Kojack| Support |Purple Line

For peace of mind when I'm away from the trailer, I don't have to worry about it getting stolen, as I install a wheel clamp. Some will pish-pish me for doing this, however this is the one thing I use that gets more comments than anything else on the trailer (excluding the cat decals) - I've heard plenty of stories about trailers getting stolen from either home or campgrounds.

Nemesis Professional Caravan Wheel Clamp | Trailer Accessories | Purple Line

I use these instead of those super horrible cotter pins that were almost impossible for me to pull out. I use them on the weight distribution bar after they were suggested on the Escape Trailer forum. Love 'em!

https://www.amazon.com/gp/product/B0...?ie=UTF8&psc=1

All of these things help me camp better. Good luck to you!

I was pretty impressed with your tutorial, Laura, until I came to the part of trailer theft.
Does ANYONE on here have a 1st hand experience with having a trailer being stolen; never to be seen again??
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Old 02-19-2019, 03:54 PM   #22
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Name: Jon
Trailer: 2008 Scamp 13 S1
Arizona
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Quote:
Originally Posted by panhead_mike View Post
I was pretty impressed with your tutorial, Laura, until I came to the part of trailer theft.
Does ANYONE on here have a 1st hand experience with having a trailer being stolen; never to be seen again??
Firsthand, no. There are several reported every year on the various molded fiberglass sites I frequent. Perhaps itís fake news, a conspiracy to sell security products...

If the reports are to be believed, some have been recovered, others not.

Havenít heard of one disappearing from a developed campground, though. I suspect thatís the least likely place for a trailer theft to occur. Most are stolen while in storage, at home or in a lot.
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Old 02-19-2019, 05:39 PM   #23
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Name: P
Trailer: Casita
Washington
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Originally Posted by Donna D. View Post
. I've found if I center the tow vehicle to the trailer and slowly back up, everything will line up. When I think I'm 'close' I get out and check, then think... okay two more feet. I look over my left shoulder and have spotted something on the ground that's 'about' those two feet and slowly backup.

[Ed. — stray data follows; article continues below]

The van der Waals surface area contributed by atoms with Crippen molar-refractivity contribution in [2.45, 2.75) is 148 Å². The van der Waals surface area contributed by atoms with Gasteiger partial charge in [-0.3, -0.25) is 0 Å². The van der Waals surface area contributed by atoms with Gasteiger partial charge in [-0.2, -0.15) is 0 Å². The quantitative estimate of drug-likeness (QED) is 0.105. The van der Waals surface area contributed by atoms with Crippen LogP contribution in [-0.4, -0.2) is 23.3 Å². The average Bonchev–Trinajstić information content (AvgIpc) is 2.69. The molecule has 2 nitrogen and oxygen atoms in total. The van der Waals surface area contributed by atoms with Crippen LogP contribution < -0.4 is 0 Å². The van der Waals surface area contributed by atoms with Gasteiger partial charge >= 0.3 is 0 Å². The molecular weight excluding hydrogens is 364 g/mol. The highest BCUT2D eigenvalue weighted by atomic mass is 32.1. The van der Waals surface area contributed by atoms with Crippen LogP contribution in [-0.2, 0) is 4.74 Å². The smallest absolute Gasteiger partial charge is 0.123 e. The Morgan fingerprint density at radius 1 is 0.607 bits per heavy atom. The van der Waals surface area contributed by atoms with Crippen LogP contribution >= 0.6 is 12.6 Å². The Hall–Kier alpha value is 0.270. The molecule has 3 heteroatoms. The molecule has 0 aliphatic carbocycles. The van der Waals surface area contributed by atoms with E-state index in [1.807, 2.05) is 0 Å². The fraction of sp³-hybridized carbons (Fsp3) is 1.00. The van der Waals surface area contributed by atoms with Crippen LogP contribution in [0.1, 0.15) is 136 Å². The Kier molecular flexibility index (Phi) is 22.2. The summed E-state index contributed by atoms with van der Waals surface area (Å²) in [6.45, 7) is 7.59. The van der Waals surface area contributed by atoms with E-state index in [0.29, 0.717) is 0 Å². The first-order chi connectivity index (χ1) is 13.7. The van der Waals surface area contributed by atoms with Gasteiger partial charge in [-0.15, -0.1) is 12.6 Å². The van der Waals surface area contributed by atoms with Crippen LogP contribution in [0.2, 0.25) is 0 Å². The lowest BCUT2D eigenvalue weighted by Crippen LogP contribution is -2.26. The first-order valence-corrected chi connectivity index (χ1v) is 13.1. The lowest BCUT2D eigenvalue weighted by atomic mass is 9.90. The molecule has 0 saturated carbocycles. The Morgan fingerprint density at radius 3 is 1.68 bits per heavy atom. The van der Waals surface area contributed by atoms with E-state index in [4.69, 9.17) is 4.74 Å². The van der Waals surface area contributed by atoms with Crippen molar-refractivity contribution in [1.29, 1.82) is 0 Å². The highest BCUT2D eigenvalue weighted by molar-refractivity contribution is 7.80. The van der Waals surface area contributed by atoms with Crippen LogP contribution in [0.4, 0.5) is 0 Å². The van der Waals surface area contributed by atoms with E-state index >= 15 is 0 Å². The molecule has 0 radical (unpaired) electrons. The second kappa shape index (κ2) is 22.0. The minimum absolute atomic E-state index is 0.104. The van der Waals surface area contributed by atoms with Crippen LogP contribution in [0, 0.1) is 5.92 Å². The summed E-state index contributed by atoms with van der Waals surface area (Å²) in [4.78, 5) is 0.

You'll get this, I promise you. Don't let someone else's fear get under your skin. You are not them and they are not you.
Oh yeah, I get out and eyeball the distance from ball to hitch and then throw a glove on the ground or something at where I want to stop. I use the open pickup door for a reference--when pickup door edge is over glove, get out and check again.
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Old 02-19-2019, 06:25 PM   #24
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Montana
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Not to make light of a great, informative thread, but...

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Old 02-19-2019, 06:30 PM   #25
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Petroglyph?

Or, petrolglyph?
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Old 02-19-2019, 07:28 PM   #26
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A trailer full of towing wizards!

Or, more likely, as the thread is titled: solo woman towing wizards
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Old 02-20-2019, 04:13 AM   #27
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Name: Kelly
Trailer: Trails West
Oregon
Posts: 3,046
Don't under rate your ability to learn how to do new things. You did learn how to drive a car, this is way easier than that, it is just a subset of skills you have already developed.


Learning to judge the distance between the trailer tongue and the hitch ball on the tow vehicle is the hardest part of it. But that is not a mechanical thing and the only way you are going to learn it is to do it a number of times. You learn it by creeping up on it, move a little, get out and look, move some more. After all you did learn to park the car, to back it up and the to get a driver's license you even had to learn to parallel park which also requires a lot of judging of distances. When you switched to a different car you had to retrain your brain to new distances as they are different for each car model. But you managed that as well.